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Uranium uptake in plants and yeast

IRIG researchers describe for the first time the uranium entry pathways in two model eukaryotic organisms. This work also paves the way for simple and rapid identification of potential uranium transporters in complex multicellular organisms, by functional expression in yeast, before their validation and detailed study in their original organisms.

Published on 16 December 2021
Uranium (U) is a naturally occurring radionuclide that can accumulate locally in soil and water where it poses potential risks to ecosystems, agrosystems and ultimately human health. Indeed, U is a non-essential element that can be absorbed from the environment and induce both chemotoxic and radiological effects. Although the toxic effects of U are increasingly well characterized, the pathways of uptake of this radionuclide have never been clearly described in either prokaryotic or eukaryotic organisms.

IRIG researchers have identified several mechanisms that allow U to enter the cells of two model eukaryotic organisms, the yeast Saccharomyces cerevisiae and the plant Arabidopsis thaliana. In a first step [1] they showed that U transport in yeast was dependent on the metabolic activity of the cell: U does not enter the cell passively. To identify potential pathways for U uptake, they performed competition experiments with essential metals for yeast. These experiments consist of measuring the effect of increasing concentrations of an essential metal in the extracellular medium on the ability of cells to incorporate U (knowing that a competing metal will reduce U incorporation in a dose-dependent manner). Thus, they identified calcium, iron and copper pathways as potential pathways for U uptake. To provide definitive proof, they analyzed several mutants affected in metal transport and revealed the involvement of the calcium channel named Mid1/Cch1, as well as of a transmembrane protein, the iron(III) permease Ftr1, in U uptake. Finally, expression of the Mid1 gene in the ΔMid1 deletion mutant (yeast in which the Mid1 gene essential for calcium channel formation was deleted) restored the U uptake levels of the wild-type strain, highlighting the central role of this calcium channel in the U uptake process.

Uranium uptake pathways in yeast.

Uranium uptake into the yeast Saccharomyces cerevisiae requires an energy source (glucose or glycerol), a functional respiratory chain (blocked by sodium azide) and involves the high-affinity calcium channel Mid1/Cch1 as well as the ferric iron permease Ftr1.

What about plants? A second study [2] conducted in parallel by this team provided several pieces of evidence that U is taken up by the roots of the plant Arabidopsis thaliana via calcium channels. A nutritional deficiency in calcium, is able to induce an increase (1.5 times) in the capacity of the plant to accumulate U in its roots. To confirm the link between U and calcium homeostasis, the researchers showed that U accumulation in roots was inhibited by exogenous calcium (competition phenomenon) and by ionic or chemical calcium channel blockers. These experiments also suggest that different types of Ca2+-permeable channels, which are very numerous in plants, serve as a pathway for U uptake. Finally, U accumulation in the roots of two calcium channel-deficient Arabidopsis mutants was found to be strongly reduced, confirming that they directly contribute to U uptake.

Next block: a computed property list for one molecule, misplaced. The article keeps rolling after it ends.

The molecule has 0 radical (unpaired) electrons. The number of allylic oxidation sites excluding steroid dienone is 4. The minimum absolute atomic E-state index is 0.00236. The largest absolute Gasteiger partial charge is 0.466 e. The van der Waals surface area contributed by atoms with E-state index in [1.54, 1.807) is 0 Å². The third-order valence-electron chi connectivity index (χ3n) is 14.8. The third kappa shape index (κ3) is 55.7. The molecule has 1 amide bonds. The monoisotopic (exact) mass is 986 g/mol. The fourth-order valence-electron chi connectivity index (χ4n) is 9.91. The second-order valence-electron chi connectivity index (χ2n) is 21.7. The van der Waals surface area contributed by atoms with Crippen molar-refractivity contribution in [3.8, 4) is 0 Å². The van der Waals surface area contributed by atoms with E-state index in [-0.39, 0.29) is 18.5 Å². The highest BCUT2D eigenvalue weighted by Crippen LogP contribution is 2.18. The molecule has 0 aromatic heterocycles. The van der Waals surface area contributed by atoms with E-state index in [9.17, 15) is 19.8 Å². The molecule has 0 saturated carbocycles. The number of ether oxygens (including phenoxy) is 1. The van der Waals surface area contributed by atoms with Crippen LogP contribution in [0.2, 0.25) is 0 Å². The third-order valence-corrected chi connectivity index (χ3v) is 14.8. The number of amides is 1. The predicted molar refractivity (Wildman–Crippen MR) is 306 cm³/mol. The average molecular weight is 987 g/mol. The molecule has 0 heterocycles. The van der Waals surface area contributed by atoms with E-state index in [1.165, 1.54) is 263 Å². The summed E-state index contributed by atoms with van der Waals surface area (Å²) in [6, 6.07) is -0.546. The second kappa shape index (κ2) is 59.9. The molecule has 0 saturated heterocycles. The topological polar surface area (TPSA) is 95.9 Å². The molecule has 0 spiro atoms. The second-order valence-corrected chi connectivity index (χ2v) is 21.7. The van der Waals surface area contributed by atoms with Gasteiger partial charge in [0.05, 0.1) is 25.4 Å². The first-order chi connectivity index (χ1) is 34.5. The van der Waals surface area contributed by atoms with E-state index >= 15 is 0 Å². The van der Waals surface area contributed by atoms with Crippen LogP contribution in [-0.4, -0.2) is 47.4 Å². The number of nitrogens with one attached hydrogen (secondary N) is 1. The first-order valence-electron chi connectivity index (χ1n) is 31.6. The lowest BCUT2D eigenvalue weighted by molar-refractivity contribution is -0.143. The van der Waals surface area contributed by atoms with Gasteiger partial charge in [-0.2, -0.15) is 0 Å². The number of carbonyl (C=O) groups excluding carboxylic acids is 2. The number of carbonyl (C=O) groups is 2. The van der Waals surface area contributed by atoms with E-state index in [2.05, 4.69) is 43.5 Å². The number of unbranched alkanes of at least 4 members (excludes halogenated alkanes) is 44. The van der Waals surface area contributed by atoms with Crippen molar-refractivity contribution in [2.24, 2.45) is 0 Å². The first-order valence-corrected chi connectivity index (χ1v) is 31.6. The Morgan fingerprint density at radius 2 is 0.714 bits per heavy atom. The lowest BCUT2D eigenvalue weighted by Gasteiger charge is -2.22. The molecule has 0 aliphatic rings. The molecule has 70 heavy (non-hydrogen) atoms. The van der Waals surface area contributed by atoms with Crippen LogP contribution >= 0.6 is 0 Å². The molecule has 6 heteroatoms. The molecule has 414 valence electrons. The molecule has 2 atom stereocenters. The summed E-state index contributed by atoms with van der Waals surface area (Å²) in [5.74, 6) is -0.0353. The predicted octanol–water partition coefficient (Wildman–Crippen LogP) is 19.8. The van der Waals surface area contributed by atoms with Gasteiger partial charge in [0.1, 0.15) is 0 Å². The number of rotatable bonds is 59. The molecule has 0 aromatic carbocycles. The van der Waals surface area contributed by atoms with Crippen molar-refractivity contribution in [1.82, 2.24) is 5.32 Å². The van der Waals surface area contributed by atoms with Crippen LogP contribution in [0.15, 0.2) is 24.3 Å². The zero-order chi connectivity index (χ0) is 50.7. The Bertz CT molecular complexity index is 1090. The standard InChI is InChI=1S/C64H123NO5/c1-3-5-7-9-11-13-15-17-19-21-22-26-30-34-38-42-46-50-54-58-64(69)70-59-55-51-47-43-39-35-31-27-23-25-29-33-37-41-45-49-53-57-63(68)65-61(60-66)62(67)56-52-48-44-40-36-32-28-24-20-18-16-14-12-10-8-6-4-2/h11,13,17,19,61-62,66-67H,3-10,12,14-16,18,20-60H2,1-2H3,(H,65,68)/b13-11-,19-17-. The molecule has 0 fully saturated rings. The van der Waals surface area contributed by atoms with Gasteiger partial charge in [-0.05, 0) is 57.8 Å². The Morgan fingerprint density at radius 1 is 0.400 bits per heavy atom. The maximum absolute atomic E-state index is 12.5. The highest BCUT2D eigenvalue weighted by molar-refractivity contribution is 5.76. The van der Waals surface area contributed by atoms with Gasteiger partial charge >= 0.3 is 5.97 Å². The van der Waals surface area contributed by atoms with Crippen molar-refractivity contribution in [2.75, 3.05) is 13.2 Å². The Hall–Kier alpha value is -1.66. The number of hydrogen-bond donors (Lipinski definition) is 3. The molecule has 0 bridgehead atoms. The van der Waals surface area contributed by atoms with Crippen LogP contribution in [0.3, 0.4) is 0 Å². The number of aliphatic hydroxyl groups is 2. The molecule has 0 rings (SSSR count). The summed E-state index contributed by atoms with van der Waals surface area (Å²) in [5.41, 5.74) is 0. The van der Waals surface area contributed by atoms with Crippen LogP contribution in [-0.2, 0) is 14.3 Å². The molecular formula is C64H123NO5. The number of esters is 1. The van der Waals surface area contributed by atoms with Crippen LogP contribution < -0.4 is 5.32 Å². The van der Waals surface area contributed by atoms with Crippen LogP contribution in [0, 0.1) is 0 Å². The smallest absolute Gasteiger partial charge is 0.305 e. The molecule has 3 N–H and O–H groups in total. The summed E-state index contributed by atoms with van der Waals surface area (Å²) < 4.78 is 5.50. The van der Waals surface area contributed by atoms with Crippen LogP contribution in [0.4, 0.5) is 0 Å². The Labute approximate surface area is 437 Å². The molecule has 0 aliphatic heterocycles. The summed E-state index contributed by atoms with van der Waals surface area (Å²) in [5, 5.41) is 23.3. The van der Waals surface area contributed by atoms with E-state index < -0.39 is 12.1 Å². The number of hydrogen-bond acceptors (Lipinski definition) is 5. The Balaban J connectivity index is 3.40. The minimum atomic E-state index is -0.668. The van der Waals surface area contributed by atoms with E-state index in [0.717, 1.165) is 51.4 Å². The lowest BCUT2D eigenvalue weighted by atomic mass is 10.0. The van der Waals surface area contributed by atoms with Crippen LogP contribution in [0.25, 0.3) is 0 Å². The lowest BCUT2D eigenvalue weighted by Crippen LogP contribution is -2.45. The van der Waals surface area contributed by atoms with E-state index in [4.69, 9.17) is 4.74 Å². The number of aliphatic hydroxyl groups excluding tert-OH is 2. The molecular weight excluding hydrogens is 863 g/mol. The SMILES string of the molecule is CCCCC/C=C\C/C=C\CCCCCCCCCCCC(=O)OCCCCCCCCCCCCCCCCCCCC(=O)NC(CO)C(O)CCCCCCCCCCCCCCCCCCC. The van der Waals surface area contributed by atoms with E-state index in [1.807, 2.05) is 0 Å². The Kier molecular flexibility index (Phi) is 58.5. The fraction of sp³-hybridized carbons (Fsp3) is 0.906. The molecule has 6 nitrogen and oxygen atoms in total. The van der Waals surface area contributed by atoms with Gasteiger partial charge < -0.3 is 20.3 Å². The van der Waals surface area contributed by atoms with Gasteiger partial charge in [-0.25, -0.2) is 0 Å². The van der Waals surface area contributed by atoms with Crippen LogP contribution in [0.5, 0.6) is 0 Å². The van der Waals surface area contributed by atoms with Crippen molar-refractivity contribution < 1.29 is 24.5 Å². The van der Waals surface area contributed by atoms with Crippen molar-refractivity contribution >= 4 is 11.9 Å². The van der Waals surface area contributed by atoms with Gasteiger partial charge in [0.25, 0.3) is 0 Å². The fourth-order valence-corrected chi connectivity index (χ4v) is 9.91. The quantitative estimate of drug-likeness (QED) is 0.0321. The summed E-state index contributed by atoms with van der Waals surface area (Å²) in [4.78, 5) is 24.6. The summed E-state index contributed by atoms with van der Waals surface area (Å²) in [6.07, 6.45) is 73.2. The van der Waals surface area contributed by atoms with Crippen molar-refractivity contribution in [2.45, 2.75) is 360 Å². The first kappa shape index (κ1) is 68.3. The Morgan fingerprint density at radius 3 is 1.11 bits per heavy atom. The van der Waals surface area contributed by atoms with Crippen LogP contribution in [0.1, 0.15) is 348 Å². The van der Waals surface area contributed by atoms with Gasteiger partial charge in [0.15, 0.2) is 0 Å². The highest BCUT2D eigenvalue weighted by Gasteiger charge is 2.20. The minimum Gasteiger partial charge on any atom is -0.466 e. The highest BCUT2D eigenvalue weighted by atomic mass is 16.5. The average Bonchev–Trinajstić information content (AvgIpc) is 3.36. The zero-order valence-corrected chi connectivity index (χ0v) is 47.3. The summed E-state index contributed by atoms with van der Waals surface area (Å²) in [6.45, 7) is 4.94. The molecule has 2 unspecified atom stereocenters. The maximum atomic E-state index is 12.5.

Uranium uptake pathways in Arabidopsis roots.

In the roots of Arabidopsis thaliana, U can be transferred to the endodermis through the cell walls (apoplastic pathway, in blue) before being blocked by structures known as Casparian strips. The transfer of U into endodermal cells (symplastic pathway, in green) involves calcium channels, of which the MCA1 protein. The symplastic pathway allows direct radial transfer of U from the soil, with the atypical calcium channel ANN1 participating in the uptake into epidermal cells.

Taken together, these results describe for the first time the U entry pathways in two model eukaryotic organisms. They demonstrate the involvement of calcium channels and iron(III) permease in the cellular uptake of U. This work also paves the way for a simple and rapid identification of potential U transporters from complex multicellular organisms, by functional expression in yeast (unicellular organism), prior to their validation and detailed study in their native organisms.
This work was funded by the nuclear toxicology program of the CEA and by the ANR (GreenU project).
A calcium channel is an ion channel (cationic to be precise), formed of proteins and crossing the plasma membrane of cells. It allows the passage of calcium ion from the outside to the inside of the cell. The calcium channels involved are MCA1 and annexin 1 (ANN1). MCA1 (Mid1-Complementing Activity) is a calcium channel located in the plasma membrane of plant cells. Annexins are proteins that bind to membranes in a calcium-dependent manner and act as atypical calcium channels.

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